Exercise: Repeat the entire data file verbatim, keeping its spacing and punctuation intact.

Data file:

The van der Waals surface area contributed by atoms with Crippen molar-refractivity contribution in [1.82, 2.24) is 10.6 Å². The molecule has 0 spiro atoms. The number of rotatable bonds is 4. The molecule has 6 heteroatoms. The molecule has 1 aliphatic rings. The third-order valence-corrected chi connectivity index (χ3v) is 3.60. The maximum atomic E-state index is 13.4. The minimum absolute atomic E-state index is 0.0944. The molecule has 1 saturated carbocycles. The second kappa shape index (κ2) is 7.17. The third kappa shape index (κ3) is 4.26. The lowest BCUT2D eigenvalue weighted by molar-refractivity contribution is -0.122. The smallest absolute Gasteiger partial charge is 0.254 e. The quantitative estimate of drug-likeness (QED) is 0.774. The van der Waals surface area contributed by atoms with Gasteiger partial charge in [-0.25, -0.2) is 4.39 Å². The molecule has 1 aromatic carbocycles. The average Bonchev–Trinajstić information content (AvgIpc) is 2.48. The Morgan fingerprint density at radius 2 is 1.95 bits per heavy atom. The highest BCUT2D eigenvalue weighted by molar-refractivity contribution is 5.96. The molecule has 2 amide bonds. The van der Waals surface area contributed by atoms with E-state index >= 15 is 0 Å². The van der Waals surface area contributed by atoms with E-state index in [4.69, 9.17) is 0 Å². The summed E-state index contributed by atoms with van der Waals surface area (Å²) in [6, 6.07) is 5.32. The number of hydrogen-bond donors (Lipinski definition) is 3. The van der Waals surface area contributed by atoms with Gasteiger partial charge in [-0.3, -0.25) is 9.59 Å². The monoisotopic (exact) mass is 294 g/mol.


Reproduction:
The van der Waals surface area contributed by atoms with Crippen molar-refractivity contribution in [1.82, 2.24) is 10.6 Å². The molecule has 0 spiro atoms. The number of rotatable bonds is 4. The molecule has 6 heteroatoms. The molecule has 1 aliphatic rings. The third-order valence-corrected chi connectivity index (χ3v) is 3.60. The maximum atomic E-state index is 13.4. The minimum absolute atomic E-state index is 0.0944. The molecule has 1 saturated carbocycles. The second kappa shape index (κ2) is 7.17. The third kappa shape index (κ3) is 4.26. The lowest BCUT2D eigenvalue weighted by molar-refractivity contribution is -0.122. The smallest absolute Gasteiger partial charge is 0.254 e. The quantitative estimate of drug-likeness (QED) is 0.774. The van der Waals surface area contributed by atoms with Gasteiger partial charge in [-0.25, -0.2) is 4.39 Å². The molecule has 1 aromatic carbocycles. The average Bonchev–Trinajstić information content (AvgIpc) is 2.48. The Morgan fingerprint density at radius 2 is 1.95 bits per heavy atom. The highest BCUT2D eigenvalue weighted by molar-refractivity contribution is 5.96. The molecule has 2 amide bonds. The van der Waals surface area contributed by atoms with E-state index >= 15 is 0 Å². The van der Waals surface area contributed by atoms with E-state index in [4.69, 9.17) is 0 Å². The summed E-state index contributed by atoms with van der Waals surface area (Å²) in [6, 6.07) is 5.32. The number of hydrogen-bond donors (Lipinski definition) is 3. The van der Waals surface area contributed by atoms with Gasteiger partial charge in [-0.3, -0.25) is 9.59 Å². The monoisotopic (exact) mass is 294 g/mol.